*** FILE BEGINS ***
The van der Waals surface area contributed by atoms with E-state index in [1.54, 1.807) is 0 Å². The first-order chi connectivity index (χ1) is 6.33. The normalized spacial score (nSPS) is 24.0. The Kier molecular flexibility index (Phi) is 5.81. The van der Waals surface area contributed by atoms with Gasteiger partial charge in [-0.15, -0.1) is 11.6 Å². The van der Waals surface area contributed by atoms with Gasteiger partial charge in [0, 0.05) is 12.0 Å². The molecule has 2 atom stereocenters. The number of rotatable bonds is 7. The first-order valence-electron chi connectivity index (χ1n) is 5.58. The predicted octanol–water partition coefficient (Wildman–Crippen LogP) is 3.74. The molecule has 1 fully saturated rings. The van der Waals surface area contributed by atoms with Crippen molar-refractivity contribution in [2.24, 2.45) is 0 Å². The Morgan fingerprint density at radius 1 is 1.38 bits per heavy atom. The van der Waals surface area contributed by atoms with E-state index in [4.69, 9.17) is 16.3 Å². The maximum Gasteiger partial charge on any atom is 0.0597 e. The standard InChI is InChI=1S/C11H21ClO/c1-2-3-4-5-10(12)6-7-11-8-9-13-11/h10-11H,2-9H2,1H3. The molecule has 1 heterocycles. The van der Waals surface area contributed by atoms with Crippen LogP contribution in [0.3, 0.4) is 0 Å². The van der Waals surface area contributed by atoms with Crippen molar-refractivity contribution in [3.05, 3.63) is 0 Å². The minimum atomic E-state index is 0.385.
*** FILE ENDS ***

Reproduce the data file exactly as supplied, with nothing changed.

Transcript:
The van der Waals surface area contributed by atoms with E-state index in [1.54, 1.807) is 0 Å². The first-order chi connectivity index (χ1) is 6.33. The normalized spacial score (nSPS) is 24.0. The Kier molecular flexibility index (Phi) is 5.81. The van der Waals surface area contributed by atoms with Gasteiger partial charge in [-0.15, -0.1) is 11.6 Å². The van der Waals surface area contributed by atoms with Gasteiger partial charge in [0, 0.05) is 12.0 Å². The molecule has 2 atom stereocenters. The number of rotatable bonds is 7. The first-order valence-electron chi connectivity index (χ1n) is 5.58. The predicted octanol–water partition coefficient (Wildman–Crippen LogP) is 3.74. The molecule has 1 fully saturated rings. The van der Waals surface area contributed by atoms with Crippen molar-refractivity contribution in [2.24, 2.45) is 0 Å². The Morgan fingerprint density at radius 1 is 1.38 bits per heavy atom. The van der Waals surface area contributed by atoms with E-state index in [4.69, 9.17) is 16.3 Å². The maximum Gasteiger partial charge on any atom is 0.0597 e. The standard InChI is InChI=1S/C11H21ClO/c1-2-3-4-5-10(12)6-7-11-8-9-13-11/h10-11H,2-9H2,1H3. The molecule has 1 heterocycles. The van der Waals surface area contributed by atoms with Crippen LogP contribution in [0.3, 0.4) is 0 Å². The van der Waals surface area contributed by atoms with Crippen molar-refractivity contribution in [3.05, 3.63) is 0 Å². The minimum atomic E-state index is 0.385.